After mucormycosis or black fungus, another multi-drug resistant infection Candida auris is looming large amidst Covid-19 pandemic.
Health experts have sounded alarm that Covid-associated fungus Candida auris cases are worsening in India even as it has spread across the globe — from neonatal unit in Venezuela to a hospital in Spain and Brazil where cases of drug-resistant super fungus were reported on Wednesday, leaving the exhausted authorities a worried lot.
According to the researchers, death among candidemia patients infected by Candida auris can reach 60 per cent.
This can happen for some people because fungus enters the bloodstream and causes a systemic infection known as candidemia.
They warned that there was enough evidence that suggests that the ongoing Covid-19 crisis may provide ideal conditions for outbreaks of Candida auris in hospital ICUs, thus leading to adverse outcomes and additional strain on healthcare resources. The death rate is quite high, they said.
For instance, as reported by a study published in the Journal of Fungi, the Covid-19 conditions in Brazil have opened the door for the emergence and spread of a relatively new fungus that is quickly showing signs of becoming the drug-resistant “superfungus.” India had for long been hotbed for this deadly fungus.
In fact, much before the SARS-CoV-2 had spread its tentacles, Candida auris was already considered a major global health threat due to high rates of drug resistance and ease of transmission in hospital settings.
However, now in the backdrop of Covid-19 the threat has enhanced.
Candida auris has been reported from over 40 countries across six continents since its first description a decade ago from Japan, said a study.
Prof Arunaloke Chakrabarti, mycologist and head of the Department of Medical Microbiology at PGIMER (Post Graduate Institute of Medical Education and Research), Chandigarh, said that hospital environments may serve as venues for Candida auris transmission as it is a known environmental colonizer of ICUs.
“Candida auris patients shed viable yeast cells from their skin continuously and thereby contaminate hospital environments. Candida auris outbreaks occur in critically-ill hospitalized patients and can result in mortality rates ranging from 30 per cent to 72 per cent,” he said.
Experts say both Candida auris and SARS-CoV-2 have been found on hospital surfaces including on bed rails, IV poles, beds, air conditioner ducts, windows and hospital floors.
Therefore, the standard Covid-19 critical care of mechanical ventilation and protracted ventilator-assisted management makes these patients potentially susceptible to colonization and infections by Candida auris.
The matter does not rest here. The resistance of Candida auris to drugs like fluconazole is particularly worrisome, said yet another study titled, “New Clonal Strain of Candida auris, Delhi, India”. It was published way back in 2013 when Candida auris traces were reported from two hospitals by a team of researchers led by Dr Anuradha Chowdhary from Delhibased Vallabhbhai Patel Chest Institute.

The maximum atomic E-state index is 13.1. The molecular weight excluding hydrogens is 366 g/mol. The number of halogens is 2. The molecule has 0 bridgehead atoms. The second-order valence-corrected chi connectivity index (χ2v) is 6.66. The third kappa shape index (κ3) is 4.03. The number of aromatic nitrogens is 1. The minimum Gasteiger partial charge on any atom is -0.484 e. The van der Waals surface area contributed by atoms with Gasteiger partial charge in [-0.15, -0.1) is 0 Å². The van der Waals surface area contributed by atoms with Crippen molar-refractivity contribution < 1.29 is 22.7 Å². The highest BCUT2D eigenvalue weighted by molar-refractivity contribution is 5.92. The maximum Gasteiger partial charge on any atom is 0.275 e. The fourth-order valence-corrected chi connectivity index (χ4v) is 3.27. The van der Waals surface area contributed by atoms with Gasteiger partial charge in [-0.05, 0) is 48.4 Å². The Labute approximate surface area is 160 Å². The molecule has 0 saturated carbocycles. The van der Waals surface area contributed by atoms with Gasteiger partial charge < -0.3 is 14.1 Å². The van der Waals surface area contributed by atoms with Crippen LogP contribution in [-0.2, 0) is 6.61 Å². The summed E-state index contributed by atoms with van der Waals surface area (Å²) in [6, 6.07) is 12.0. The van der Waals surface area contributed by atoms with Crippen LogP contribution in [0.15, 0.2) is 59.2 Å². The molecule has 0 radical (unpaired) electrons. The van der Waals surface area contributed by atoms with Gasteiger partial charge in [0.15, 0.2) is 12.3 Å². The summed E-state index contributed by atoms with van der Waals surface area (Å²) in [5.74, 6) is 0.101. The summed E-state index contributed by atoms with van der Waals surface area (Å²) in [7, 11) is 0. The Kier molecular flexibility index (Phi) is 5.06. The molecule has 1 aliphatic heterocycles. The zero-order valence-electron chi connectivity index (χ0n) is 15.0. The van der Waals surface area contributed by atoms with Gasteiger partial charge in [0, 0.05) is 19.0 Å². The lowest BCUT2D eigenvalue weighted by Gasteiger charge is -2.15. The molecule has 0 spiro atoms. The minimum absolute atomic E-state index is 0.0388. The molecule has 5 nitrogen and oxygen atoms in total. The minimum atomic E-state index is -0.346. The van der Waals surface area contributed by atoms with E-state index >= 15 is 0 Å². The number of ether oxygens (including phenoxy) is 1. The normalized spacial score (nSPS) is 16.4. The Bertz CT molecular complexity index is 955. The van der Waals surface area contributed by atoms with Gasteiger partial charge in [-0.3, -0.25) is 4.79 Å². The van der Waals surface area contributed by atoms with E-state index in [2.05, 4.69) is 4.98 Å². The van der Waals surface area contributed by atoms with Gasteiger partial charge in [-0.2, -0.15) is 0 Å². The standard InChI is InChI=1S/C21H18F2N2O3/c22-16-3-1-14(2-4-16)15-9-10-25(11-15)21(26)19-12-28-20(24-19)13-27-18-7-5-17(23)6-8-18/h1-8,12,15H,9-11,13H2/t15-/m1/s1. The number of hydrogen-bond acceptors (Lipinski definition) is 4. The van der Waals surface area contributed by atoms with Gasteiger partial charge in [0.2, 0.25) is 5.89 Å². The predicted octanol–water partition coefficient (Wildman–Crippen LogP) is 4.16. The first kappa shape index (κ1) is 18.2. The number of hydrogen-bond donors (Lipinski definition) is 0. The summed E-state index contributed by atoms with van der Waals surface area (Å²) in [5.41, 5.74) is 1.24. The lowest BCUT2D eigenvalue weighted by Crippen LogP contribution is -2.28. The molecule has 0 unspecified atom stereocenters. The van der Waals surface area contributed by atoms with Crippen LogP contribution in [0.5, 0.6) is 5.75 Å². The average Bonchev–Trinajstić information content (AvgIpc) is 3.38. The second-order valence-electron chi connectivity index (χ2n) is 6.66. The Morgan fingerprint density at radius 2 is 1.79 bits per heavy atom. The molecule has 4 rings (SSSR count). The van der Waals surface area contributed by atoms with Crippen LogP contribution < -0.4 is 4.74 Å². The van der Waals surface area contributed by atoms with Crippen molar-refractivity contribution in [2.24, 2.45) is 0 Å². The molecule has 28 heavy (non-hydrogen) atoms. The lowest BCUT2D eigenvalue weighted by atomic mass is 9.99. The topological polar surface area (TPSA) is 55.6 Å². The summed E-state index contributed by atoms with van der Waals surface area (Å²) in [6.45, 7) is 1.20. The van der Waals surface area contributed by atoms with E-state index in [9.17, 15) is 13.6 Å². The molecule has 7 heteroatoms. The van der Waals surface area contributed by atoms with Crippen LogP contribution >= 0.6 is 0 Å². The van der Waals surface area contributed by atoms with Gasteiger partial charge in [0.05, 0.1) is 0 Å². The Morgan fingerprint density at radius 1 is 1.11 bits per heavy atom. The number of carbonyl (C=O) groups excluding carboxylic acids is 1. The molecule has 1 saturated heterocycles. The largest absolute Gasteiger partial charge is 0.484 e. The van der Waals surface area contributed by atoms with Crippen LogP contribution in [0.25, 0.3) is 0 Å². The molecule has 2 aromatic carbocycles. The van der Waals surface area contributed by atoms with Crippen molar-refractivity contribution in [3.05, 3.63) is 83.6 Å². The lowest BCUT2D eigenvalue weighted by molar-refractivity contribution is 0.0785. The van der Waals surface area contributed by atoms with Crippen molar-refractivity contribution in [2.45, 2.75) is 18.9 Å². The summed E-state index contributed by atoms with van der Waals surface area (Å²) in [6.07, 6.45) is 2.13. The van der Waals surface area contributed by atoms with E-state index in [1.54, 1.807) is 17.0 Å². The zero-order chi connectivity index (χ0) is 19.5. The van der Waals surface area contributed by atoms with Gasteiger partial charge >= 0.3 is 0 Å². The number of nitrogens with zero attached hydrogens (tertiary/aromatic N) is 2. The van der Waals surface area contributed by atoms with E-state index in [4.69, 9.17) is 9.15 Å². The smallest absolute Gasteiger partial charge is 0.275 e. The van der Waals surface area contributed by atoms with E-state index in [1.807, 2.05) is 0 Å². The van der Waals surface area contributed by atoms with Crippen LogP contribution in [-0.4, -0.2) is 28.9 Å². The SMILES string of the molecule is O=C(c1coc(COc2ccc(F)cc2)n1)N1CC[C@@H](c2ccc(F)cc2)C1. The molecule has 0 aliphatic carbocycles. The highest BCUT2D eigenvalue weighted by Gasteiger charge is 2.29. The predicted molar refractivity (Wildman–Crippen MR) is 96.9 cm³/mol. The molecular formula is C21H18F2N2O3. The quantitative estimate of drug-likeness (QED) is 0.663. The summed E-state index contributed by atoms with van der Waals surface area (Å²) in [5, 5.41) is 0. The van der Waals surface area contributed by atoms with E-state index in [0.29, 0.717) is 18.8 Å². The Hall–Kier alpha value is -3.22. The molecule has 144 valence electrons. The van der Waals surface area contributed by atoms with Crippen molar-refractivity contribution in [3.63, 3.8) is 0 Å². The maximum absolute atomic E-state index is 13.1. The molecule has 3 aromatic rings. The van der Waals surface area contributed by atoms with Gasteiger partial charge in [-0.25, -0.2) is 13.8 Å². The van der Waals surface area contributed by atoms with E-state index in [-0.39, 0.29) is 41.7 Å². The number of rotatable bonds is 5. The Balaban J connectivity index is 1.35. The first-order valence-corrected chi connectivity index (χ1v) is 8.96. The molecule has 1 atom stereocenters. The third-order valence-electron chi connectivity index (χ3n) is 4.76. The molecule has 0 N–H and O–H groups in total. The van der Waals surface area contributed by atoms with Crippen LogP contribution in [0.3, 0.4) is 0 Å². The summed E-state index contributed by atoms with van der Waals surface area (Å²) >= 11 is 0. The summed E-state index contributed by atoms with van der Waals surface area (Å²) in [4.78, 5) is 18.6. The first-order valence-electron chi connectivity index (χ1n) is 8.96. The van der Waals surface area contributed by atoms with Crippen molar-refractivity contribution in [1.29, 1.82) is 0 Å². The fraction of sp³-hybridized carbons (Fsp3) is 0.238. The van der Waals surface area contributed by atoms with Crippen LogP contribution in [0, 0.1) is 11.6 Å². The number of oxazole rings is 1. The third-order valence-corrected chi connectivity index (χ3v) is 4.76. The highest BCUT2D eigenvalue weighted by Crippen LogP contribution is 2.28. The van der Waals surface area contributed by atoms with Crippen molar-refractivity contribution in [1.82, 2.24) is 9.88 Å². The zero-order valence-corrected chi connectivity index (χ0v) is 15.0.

As per the study, “Candida species has been identified among 25 per cent of Intensive Care Unit (ICU) patients with central line associated bloodstream infections and the prevalence of the fungus was estimated to be ranging from 5 to 30 per cent among Candidemia patients. The emergence of Candida auris raises several serious concerns for public health primarily due to its outbreak potential.”
Dr Chakrabarti added that hand hygiene should be followed strictly by staff and patient attendants before and after contact. Soap and water and alcohol hand sanitizers with or without chlorhexidine have been found equally effective in eradicating hand carriage of Candida auris, he said.
As per the Public Health England, key IPC practices include isolation of all infected or colonized patients; use of contact precautions in addition to rigorous hand hygiene; screening of close contacts; and a terminal cleaning once infected patients get discharged.
In their other study, Dr Anuradha Chowdhary and Dr A Singh from Vallabhbhai Patel Chest Institute of the University, B Tarai from Max Health Care Institute, and A Sharma from International Centre for Genetic Engineering and Biotechnology, all Delh-based institutes, found that candidemia affected 15 critically-ill coronavirus disease patients admitted to an intensive care unit during the said period. Candida auris accounted for two thirds of cases with 60 per cent case-fatality rate.
On further analysis, the findings highlighted the role of hospital-acquired fungus bloodstream infections, showing that the patients were probably infected while hospitalized.
“Candida auris can be transmitted in healthcare settings just like other multidrug-resistant organisms, such as carbapenem-resistant Enterobacteriaceae and methicillin-resistant Staphylococcus aureus,” said the study adding that “all patients in the ICU had indwelling invasive devices such as central venous and urinary catheters, which may be the source of fungus infections (i.e., candidemia and urinary tract infection).”
At least, 6 of the 10 patients died, possibly because of multiple underlying health conditions. However, 67 per cent of those who died had persistent candidemia, which may have contributed to their death, said the study.